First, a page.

1. ACGME Case Log Information: Ophthalmology; Review Committee for Ophthalmology. Accessed January 14, 2021.
2. Chadha N, et al. Trends in ophthalmology resident surgical experience from 2009 to 2015. Clin Ophthalmol. 2016;10:1205–1208.
3. Abdelfattah NS, et al. Perspective of ophthalmology residents in the United States about residency programs and competency in relation to the International Council of Ophthalmology guidelines. J Curr Ophthalmol. 2016;28:146–151.
4. Yeu E, et al. Resident surgical experience with lens and corneal refractive surgery: survey of the ASCRS Young Physicians and Residents Membership. J Cataract Refract Surg. 2013;39:279–284.
5. Schallhorn JM, et al. Resident and young physician experience with complex cataract surgery and new cataract and refractive technology: Results of the ASCRS 2016 Young Eye Surgeons survey. J Cataract Refract Surg. 2017;43:687–694.
References (cont.)
6. Wiggins MN, Warner DB. Resident physician operative times during cataract surgery. Ophthalmic Surg Lasers Imaging. 2010;41:518–522.
7. Randleman JB, et al. The resident surgeon phacoemulsification learning curve. Arch Ophthalmol. 2007;125:1215–1219.
8. Taravella MJ, et al. Characterizing the learning curve in phacoemulsification. J Cataract Refract Surg. 2011;37:1069–1075.
9. Ho J, Claoué C. Cataract skills: how do we judge competency?
J R Soc Med. 2013;106:2–4.
10. Hosler MR, et al. Impact of resident participation in cataract surgery on operative time and cost. Ophthalmology. 2012;119:95–98.



Quantifying the educational benefit of additional cataract surgery cases in ophthalmology residency

Daniel Liebman, MD, K. Matthew McKay, MD, Miriam Haviland, PhD, Giannis Moustafa, MD, Durga Borkar, MD, Carolyn Kloek, MD
J Cataract Refract Surg. 2020;46(11):1495–1500.

Purpose: To quantify the resident learning curve for cataract surgery using operative time as an indicator of surgical competency, to identify the case threshold at which marginal additional educational benefit became equivocal, and to characterize heterogeneity in residents’ pathways to surgical competency.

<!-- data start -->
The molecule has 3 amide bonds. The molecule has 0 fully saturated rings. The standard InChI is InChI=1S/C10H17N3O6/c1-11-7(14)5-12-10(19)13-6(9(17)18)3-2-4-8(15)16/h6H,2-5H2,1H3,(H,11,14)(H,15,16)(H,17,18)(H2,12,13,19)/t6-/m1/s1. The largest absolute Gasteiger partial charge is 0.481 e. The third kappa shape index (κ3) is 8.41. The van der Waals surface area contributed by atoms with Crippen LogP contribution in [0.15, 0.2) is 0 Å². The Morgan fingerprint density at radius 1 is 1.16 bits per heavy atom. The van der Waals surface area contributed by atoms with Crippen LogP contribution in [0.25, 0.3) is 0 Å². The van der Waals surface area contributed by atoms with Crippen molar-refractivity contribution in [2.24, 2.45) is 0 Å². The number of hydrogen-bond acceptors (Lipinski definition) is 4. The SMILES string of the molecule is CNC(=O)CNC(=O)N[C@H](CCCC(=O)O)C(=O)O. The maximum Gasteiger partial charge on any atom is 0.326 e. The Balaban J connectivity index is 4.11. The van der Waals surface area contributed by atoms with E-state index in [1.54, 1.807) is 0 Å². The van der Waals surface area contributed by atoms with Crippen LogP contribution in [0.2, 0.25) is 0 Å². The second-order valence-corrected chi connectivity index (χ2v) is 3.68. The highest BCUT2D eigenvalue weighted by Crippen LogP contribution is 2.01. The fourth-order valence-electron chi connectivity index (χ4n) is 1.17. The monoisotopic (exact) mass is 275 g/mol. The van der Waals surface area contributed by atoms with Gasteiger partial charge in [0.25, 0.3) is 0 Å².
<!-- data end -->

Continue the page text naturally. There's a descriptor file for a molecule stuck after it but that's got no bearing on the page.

Setting: Academic Medical Center.
Design: Large-scale retrospective consecutive case series.
Methods: All cataract surgery cases performed by resident physicians as primary surgeon at Massachusetts Eye and Ear from July 1, 2010 through June 30, 2015 were reviewed. Data was abstracted from ACGME case logs and operative time measurements. A linear mixed-methods analysis was conducted to model changes in residents’ cataract surgery operative times as a function of sequential case number, with resident identity included as a random effect in the model to normalize between-resident variability.
Results: A total of 2,096 cases were analyzed. A marked progressive decrease in operative time was noted for resident cases 1–39 (mean change –0.17 minutes per additional case, 95% CI –0.21, –0.12; p<.001). A modest, steady reduction in operative time was subsequently noted for case numbers 40–149 (mean change –0.05 minutes per additional case, 95% CI –0.07, –0.04; p<0.001). We found no statistically significant improvement in operative times beyond the 150th case.
Conclusion: Residents derive educational benefit from performing a greater number of cataract procedures than current minimum requirements. However, cases far in excess of this threshold may have diminishing educational return in residency. Educational resources currently employed for these cases may be more appropriately devoted to other training priorities.

Review of “Quantifying the educational benefit of additional cataract surgery cases in ophthalmology residency” Review of “Quantifying the educational benefit of additional cataract surgery cases in ophthalmology